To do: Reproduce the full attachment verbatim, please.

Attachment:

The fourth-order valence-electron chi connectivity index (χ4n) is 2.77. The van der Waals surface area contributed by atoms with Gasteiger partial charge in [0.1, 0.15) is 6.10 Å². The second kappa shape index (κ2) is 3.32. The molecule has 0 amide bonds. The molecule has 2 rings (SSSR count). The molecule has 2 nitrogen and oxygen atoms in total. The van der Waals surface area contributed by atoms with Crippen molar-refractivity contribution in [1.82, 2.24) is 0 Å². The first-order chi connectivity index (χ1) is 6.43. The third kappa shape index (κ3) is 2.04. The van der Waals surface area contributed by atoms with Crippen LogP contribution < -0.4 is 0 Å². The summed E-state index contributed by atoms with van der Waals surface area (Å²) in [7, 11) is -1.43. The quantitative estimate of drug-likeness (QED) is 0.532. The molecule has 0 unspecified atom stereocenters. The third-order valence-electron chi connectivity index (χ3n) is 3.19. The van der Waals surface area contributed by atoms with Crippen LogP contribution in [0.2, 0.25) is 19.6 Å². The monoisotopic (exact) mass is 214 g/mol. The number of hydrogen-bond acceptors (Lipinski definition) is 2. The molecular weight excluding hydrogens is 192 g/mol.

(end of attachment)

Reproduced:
The fourth-order valence-electron chi connectivity index (χ4n) is 2.77. The van der Waals surface area contributed by atoms with Gasteiger partial charge in [0.1, 0.15) is 6.10 Å². The second kappa shape index (κ2) is 3.32. The molecule has 0 amide bonds. The molecule has 2 rings (SSSR count). The molecule has 2 nitrogen and oxygen atoms in total. The van der Waals surface area contributed by atoms with Crippen molar-refractivity contribution in [1.82, 2.24) is 0 Å². The first-order chi connectivity index (χ1) is 6.43. The third kappa shape index (κ3) is 2.04. The van der Waals surface area contributed by atoms with Crippen LogP contribution < -0.4 is 0 Å². The summed E-state index contributed by atoms with van der Waals surface area (Å²) in [7, 11) is -1.43. The quantitative estimate of drug-likeness (QED) is 0.532. The molecule has 0 unspecified atom stereocenters. The third-order valence-electron chi connectivity index (χ3n) is 3.19. The van der Waals surface area contributed by atoms with Crippen LogP contribution in [0.2, 0.25) is 19.6 Å². The monoisotopic (exact) mass is 214 g/mol. The number of hydrogen-bond acceptors (Lipinski definition) is 2. The molecular weight excluding hydrogens is 192 g/mol.